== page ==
Economics and the mid-life crisis have much in common: Both dwell on foregone opportunities

C'est la vie; c'est la guerre; c'est la pomme de terre . . . . . . . . . . . . . email: jpalmer at uwo dot ca

. . . . . . . . . . .Richard Posner should be awarded the next Nobel Prize in Economics . . . . . . . . . . . .

Thursday, January 06, 2005

What if "Privilege" is also a Detriment?

[note: given the weather, the nature of my commute, and my teaching commitment on Thursday, I'm posting this now rather than wait. There is more to come, however, whenever I get net access again.]

Suppose you are an Arab or a UAE national looking to rent an apartment, say, in Dubai. Because of your nationality, you have many privileges when it comes to landlord-tenant relations. The result is that

Some UAE nationals told Gulf News that they were told by real estate agents they will not rent out property to them because of the influence they are believed to wield....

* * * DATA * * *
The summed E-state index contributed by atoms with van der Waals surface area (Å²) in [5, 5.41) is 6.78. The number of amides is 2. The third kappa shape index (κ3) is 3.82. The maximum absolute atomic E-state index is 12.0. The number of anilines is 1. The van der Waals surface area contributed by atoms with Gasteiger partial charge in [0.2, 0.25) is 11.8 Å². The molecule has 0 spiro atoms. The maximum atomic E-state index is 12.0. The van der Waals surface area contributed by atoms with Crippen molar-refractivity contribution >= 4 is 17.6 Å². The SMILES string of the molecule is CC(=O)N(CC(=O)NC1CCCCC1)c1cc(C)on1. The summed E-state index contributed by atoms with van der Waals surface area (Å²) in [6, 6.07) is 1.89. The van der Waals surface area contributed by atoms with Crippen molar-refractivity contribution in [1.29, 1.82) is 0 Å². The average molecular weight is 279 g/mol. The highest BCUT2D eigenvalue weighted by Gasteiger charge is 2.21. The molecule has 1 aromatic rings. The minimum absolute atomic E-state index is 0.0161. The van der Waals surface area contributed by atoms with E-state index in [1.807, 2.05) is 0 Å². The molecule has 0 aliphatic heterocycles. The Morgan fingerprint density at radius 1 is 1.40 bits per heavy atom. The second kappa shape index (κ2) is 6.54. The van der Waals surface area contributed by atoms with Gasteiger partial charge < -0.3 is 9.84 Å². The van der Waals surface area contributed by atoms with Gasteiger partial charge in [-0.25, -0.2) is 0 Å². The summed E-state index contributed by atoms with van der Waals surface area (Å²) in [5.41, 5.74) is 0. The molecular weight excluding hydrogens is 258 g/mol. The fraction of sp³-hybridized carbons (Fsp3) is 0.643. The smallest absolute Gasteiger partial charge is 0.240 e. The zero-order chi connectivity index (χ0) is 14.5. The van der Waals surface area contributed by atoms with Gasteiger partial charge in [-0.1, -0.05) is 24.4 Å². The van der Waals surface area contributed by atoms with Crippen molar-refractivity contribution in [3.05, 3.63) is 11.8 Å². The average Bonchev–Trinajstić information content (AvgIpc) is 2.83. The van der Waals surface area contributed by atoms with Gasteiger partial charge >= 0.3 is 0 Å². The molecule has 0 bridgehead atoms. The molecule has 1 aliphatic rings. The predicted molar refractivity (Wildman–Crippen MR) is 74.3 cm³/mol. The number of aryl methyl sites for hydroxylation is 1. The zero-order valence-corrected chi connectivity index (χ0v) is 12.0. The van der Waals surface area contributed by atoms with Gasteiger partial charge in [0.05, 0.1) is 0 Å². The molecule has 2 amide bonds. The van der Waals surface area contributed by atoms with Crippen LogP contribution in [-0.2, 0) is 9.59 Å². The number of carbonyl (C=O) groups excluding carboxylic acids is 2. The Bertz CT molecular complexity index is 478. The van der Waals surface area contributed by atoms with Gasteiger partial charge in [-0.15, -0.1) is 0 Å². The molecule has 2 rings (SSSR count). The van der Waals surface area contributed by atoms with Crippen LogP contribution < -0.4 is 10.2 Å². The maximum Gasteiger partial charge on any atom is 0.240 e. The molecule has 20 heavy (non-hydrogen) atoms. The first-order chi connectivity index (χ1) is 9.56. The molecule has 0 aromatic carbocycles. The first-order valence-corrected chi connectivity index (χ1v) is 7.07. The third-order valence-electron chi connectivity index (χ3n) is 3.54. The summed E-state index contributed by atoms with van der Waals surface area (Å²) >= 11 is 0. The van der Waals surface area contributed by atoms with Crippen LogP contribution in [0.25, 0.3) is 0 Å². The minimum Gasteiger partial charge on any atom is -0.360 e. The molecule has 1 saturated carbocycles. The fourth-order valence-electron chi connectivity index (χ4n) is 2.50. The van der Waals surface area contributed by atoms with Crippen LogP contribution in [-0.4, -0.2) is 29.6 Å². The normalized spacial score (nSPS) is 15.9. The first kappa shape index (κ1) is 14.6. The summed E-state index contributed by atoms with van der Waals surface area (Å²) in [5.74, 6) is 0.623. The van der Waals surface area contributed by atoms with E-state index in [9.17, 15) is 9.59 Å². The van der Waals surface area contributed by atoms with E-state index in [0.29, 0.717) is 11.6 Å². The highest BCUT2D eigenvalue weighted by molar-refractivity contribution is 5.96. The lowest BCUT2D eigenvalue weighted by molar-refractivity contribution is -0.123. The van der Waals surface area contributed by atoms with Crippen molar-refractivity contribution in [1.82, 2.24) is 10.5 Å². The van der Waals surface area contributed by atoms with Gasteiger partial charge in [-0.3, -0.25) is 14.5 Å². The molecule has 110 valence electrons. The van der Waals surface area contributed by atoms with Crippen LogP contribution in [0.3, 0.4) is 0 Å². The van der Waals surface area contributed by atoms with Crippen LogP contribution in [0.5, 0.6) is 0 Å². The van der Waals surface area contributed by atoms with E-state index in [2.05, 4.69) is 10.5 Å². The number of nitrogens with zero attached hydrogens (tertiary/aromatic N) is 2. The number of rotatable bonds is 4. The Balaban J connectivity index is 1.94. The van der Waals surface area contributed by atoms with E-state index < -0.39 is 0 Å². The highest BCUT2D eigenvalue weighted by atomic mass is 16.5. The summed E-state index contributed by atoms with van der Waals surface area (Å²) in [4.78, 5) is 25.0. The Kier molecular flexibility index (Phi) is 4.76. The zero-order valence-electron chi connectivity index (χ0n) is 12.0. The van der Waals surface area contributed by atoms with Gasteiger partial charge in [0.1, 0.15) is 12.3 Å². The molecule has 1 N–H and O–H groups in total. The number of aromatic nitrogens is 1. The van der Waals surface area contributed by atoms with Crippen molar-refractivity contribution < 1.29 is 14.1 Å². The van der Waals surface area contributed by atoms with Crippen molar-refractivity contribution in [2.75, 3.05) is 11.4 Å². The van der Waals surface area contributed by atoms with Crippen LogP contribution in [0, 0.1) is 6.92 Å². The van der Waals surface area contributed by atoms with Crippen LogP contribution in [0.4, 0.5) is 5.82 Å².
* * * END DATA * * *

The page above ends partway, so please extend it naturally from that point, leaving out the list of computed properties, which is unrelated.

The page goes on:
"Give me any foreign passport, but not an Arab passport."

In one instance, a UAE national sent her (foreign) secretary to look for an apartment, but when the deception became known, the landlord refused to rent to her. According to this piece in the Gulf News,
The real estate agent explained that the owner of the complex did not rent out units to UAE nationals, fearing it would be difficult to evict them if there were problems.

People respond to incentives: if members of one group have privileges that might impose additional costs on landlords, it should not be surprising if some landlords try to avoid renting to members of that group.
[thanks to JC for the pointer.]
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